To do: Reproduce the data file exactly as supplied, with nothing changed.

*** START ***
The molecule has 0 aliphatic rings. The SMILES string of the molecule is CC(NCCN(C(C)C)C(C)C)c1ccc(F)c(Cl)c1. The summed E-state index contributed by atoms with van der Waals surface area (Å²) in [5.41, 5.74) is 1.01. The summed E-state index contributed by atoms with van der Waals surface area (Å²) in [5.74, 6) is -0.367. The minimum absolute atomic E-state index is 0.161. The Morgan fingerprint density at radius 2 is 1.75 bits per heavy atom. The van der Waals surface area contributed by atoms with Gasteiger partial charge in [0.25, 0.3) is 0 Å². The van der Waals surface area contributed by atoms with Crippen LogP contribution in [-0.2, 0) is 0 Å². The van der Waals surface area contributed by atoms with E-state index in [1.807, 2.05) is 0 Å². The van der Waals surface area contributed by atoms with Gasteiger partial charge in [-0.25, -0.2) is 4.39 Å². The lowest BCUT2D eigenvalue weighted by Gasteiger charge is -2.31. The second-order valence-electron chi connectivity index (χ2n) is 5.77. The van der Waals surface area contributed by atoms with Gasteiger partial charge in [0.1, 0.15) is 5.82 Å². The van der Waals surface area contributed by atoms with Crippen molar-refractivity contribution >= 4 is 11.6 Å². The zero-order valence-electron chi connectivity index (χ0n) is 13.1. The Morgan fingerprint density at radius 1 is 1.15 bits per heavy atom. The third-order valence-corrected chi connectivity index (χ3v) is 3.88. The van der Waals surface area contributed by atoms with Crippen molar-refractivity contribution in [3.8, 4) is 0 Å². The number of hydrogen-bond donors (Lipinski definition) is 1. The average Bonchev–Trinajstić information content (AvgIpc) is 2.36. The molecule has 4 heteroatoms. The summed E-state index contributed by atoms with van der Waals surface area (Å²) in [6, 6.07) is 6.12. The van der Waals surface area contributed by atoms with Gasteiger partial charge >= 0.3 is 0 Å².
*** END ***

The molecule has 0 aliphatic rings. The SMILES string of the molecule is CC(NCCN(C(C)C)C(C)C)c1ccc(F)c(Cl)c1. The summed E-state index contributed by atoms with van der Waals surface area (Å²) in [5.41, 5.74) is 1.01. The summed E-state index contributed by atoms with van der Waals surface area (Å²) in [5.74, 6) is -0.367. The minimum absolute atomic E-state index is 0.161. The Morgan fingerprint density at radius 2 is 1.75 bits per heavy atom. The van der Waals surface area contributed by atoms with Gasteiger partial charge in [0.25, 0.3) is 0 Å². The van der Waals surface area contributed by atoms with Crippen LogP contribution in [-0.2, 0) is 0 Å². The van der Waals surface area contributed by atoms with E-state index in [1.807, 2.05) is 0 Å². The van der Waals surface area contributed by atoms with Gasteiger partial charge in [-0.25, -0.2) is 4.39 Å². The lowest BCUT2D eigenvalue weighted by Gasteiger charge is -2.31. The second-order valence-electron chi connectivity index (χ2n) is 5.77. The van der Waals surface area contributed by atoms with Gasteiger partial charge in [0.1, 0.15) is 5.82 Å². The van der Waals surface area contributed by atoms with Crippen molar-refractivity contribution >= 4 is 11.6 Å². The zero-order valence-electron chi connectivity index (χ0n) is 13.1. The Morgan fingerprint density at radius 1 is 1.15 bits per heavy atom. The third-order valence-corrected chi connectivity index (χ3v) is 3.88. The van der Waals surface area contributed by atoms with Crippen molar-refractivity contribution in [3.8, 4) is 0 Å². The number of hydrogen-bond donors (Lipinski definition) is 1. The average Bonchev–Trinajstić information content (AvgIpc) is 2.36. The molecule has 4 heteroatoms. The summed E-state index contributed by atoms with van der Waals surface area (Å²) in [6, 6.07) is 6.12. The van der Waals surface area contributed by atoms with Gasteiger partial charge >= 0.3 is 0 Å².